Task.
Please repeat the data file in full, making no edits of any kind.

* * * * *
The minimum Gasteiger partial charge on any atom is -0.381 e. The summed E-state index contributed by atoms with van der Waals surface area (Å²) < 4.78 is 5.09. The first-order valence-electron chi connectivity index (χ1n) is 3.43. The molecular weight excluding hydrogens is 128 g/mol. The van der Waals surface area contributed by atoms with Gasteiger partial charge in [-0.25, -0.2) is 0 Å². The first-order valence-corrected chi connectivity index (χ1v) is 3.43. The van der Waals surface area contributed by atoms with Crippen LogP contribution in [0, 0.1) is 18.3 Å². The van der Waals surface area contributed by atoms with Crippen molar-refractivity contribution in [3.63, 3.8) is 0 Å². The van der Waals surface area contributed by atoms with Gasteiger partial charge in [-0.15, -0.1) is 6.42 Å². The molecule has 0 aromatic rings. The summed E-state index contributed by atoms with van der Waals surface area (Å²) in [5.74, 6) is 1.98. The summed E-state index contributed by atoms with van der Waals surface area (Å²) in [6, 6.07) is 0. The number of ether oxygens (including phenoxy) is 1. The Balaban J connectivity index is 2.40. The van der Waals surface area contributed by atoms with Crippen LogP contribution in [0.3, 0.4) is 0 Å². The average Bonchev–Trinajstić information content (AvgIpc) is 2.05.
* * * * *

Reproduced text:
The minimum Gasteiger partial charge on any atom is -0.381 e. The summed E-state index contributed by atoms with van der Waals surface area (Å²) < 4.78 is 5.09. The first-order valence-electron chi connectivity index (χ1n) is 3.43. The molecular weight excluding hydrogens is 128 g/mol. The van der Waals surface area contributed by atoms with Gasteiger partial charge in [-0.25, -0.2) is 0 Å². The first-order valence-corrected chi connectivity index (χ1v) is 3.43. The van der Waals surface area contributed by atoms with Crippen LogP contribution in [0, 0.1) is 18.3 Å². The van der Waals surface area contributed by atoms with Crippen molar-refractivity contribution in [3.63, 3.8) is 0 Å². The van der Waals surface area contributed by atoms with Gasteiger partial charge in [-0.15, -0.1) is 6.42 Å². The molecule has 0 aromatic rings. The summed E-state index contributed by atoms with van der Waals surface area (Å²) in [5.74, 6) is 1.98. The summed E-state index contributed by atoms with van der Waals surface area (Å²) in [6, 6.07) is 0. The number of ether oxygens (including phenoxy) is 1. The Balaban J connectivity index is 2.40. The van der Waals surface area contributed by atoms with Crippen LogP contribution in [0.3, 0.4) is 0 Å². The average Bonchev–Trinajstić information content (AvgIpc) is 2.05.